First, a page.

Additionally, as with a Chapter 7 Bankruptcy, in a Chapter 13 Bankruptcy there is a hearing, which is known as the first meeting of creditors.  Again, although your creditors are invited to the hearing it is very unusual for any of them to appear. At the hearing the debtor is asked questions by the trustee. The trustee is appointed by the court and is responsible for ensuring that the debtor hasn’t committed fraud. The trustee must also look for nonexempt assets for the benefit of the creditors.  After all the trustee’s questions have been asked and answered satisfactorily, the trustee will close the meeting.  If the trustee does have further questions, he or she will schedule a second meeting.

In addition to the first meeting of creditors, in a Chapter 13 Bankruptcy there is also an additional hearing, called the confirmation hearing.  The purpose of this hearing is for the trustee to decide whether he or she will accept the Chapter 13 plan. If the plan is accepted, regular monthly payments on pre-petition debts will be made to the trustee, who will pay the creditors.  Post-petition debts will be made directly by the debtor to the creditors.

Through a Chapter 13 Bankruptcy a debtor can:

STOP FORECLOSURE IMMEDIATELY: If your home is presently in foreclosure, a Chapter 13 filing will stop the foreclosure any time prior to the sale, and allow you to repay your mortgage arrears through your Chapter 13. You will still be obligated to make all future mortgage payments directly to the mortgage company, but they may not foreclose to collect any outstanding mortgage payments.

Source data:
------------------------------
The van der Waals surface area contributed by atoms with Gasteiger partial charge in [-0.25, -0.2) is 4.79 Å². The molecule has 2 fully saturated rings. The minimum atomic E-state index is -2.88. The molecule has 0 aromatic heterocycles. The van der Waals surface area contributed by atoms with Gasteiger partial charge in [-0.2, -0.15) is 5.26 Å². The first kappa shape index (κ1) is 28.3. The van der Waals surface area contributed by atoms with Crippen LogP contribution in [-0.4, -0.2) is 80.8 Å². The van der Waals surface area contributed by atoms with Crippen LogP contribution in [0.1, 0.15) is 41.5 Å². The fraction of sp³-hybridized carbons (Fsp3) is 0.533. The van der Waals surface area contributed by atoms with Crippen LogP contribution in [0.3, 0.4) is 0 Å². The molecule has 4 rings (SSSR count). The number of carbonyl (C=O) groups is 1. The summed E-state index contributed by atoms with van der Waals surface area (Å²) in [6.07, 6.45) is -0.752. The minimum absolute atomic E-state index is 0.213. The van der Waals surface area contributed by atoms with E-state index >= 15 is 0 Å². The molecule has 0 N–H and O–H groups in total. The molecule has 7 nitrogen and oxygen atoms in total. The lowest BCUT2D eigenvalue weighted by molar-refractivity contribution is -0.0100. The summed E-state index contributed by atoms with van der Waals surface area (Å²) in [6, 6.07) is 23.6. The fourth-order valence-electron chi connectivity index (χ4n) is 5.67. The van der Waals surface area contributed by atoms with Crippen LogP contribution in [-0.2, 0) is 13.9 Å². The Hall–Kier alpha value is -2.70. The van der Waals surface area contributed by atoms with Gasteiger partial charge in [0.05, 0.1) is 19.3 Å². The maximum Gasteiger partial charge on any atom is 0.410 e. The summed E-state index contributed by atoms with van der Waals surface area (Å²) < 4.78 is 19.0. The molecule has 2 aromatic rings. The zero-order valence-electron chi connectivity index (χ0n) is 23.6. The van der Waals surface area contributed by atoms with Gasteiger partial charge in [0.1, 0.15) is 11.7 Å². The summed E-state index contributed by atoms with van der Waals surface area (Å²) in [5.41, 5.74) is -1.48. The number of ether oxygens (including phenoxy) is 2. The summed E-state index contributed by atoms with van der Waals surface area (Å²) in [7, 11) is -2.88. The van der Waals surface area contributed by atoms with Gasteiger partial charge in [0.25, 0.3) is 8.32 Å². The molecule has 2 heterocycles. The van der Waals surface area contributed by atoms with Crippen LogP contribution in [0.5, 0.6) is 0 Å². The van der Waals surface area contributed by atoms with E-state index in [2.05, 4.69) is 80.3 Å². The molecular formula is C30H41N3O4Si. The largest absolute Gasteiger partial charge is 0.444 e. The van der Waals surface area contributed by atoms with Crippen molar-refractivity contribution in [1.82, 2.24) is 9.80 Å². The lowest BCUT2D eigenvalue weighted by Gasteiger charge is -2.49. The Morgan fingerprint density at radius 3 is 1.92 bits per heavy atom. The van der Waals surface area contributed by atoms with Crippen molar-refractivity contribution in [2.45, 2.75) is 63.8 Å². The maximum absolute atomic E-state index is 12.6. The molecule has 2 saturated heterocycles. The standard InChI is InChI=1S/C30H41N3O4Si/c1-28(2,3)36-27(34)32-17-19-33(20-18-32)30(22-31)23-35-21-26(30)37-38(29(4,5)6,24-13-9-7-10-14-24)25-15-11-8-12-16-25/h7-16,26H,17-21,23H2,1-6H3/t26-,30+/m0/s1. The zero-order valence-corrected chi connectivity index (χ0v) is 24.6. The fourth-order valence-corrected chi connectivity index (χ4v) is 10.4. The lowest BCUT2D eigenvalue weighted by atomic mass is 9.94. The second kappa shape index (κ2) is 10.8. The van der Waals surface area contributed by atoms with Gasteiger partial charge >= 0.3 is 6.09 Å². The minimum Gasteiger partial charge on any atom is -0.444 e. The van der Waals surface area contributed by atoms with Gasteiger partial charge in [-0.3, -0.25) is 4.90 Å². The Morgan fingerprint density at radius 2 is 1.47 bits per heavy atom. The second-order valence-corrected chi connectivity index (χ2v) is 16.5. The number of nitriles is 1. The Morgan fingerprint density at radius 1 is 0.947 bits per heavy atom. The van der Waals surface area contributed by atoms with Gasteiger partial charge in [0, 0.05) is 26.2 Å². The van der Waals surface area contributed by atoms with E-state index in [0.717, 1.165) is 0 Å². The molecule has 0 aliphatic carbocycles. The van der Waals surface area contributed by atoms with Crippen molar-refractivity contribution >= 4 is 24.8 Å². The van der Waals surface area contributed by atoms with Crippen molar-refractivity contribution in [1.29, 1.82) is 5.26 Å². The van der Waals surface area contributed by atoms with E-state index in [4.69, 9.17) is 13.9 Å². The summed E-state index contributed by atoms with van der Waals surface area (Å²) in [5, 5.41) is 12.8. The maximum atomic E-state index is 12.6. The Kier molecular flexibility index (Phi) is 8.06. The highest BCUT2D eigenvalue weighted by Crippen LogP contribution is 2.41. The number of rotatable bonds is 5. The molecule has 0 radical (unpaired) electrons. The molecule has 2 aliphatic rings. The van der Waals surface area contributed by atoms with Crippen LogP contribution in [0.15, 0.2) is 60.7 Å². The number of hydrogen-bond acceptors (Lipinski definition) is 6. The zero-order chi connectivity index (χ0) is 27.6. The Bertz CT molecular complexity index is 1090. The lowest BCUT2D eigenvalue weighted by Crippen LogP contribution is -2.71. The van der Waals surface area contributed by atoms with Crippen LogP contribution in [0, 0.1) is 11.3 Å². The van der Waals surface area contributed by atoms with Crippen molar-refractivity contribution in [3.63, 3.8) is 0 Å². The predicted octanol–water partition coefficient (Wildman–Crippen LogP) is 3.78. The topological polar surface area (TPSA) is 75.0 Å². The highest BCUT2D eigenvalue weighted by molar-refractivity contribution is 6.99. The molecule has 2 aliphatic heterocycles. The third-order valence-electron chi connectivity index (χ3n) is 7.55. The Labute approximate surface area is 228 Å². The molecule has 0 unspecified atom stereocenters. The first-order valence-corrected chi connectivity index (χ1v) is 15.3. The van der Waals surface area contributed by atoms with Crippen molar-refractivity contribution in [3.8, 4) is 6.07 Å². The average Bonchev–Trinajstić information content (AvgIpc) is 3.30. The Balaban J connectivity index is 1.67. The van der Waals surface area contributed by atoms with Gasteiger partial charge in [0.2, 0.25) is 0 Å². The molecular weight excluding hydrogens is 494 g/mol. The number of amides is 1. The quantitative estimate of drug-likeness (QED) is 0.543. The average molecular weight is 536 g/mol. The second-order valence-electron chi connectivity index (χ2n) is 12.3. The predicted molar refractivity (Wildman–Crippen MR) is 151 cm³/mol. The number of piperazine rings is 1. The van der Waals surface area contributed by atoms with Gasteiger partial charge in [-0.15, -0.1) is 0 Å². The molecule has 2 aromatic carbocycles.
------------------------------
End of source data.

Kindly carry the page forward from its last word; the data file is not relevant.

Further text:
SAVE YOUR VEHICLE: If your car is in danger of being repossessed, a Chapter 13 will also stop the finance company from repossessing your car. The past due payments and the entire balance on your vehicle loan will be consolidated into the Chapter 13, which you will pay off over the next three to five years. The vehicle finance company can no longer repossess your car, and you will no longer have to make a payment directly to the finance company. Only one payment is made, and that is to the Chapter 13 trustee.

STUDENT LOAN CONSOLIDATION: Although you may not eliminate student loans in a Chapter 7, you can consolidate them, with your other bills, in a Chapter 13 and stop collection action against you. All garnishments and collections will be halted related to student loan debts and your bills will be consolidated into a feasible repayment plan.

EFFECT ON COSIGNERS: Your cosigners receive the same protection that you receive under Chapter 13. Through a Chapter 13, we will protect your cosigners from collection activity, and the creditors must wait to be paid through the Chapter 13.

What should I do if I cannot make my Chapter 13 payments?

If the debtor cannot make a Chapter 13 payment on time according to the terms of the confirmed plan, the debtor should contact the trustee by phone and by letter advising the trustee of the problem and whether it is temporary or permanent. If it is a temporary problem and the payments can be made up, the debtor should advise the trustee of the time and manner in which the debtor will make up the payments. Significant changes in the debtor`s circumstances may require that the plan be formally modified. If the problem is permanent and the debtor is no longer able to make payments to the plan, the trustee will request that the case be dismissed or converted to another chapter. The determination of whether to modify, dismiss or convert a case requires the same kind of analysis as is needed for the initial decision whether to file bankruptcy and under what chapter.  If the debtor delays making a voluntary decision and cannot make the plan payments, the court may dismiss the case.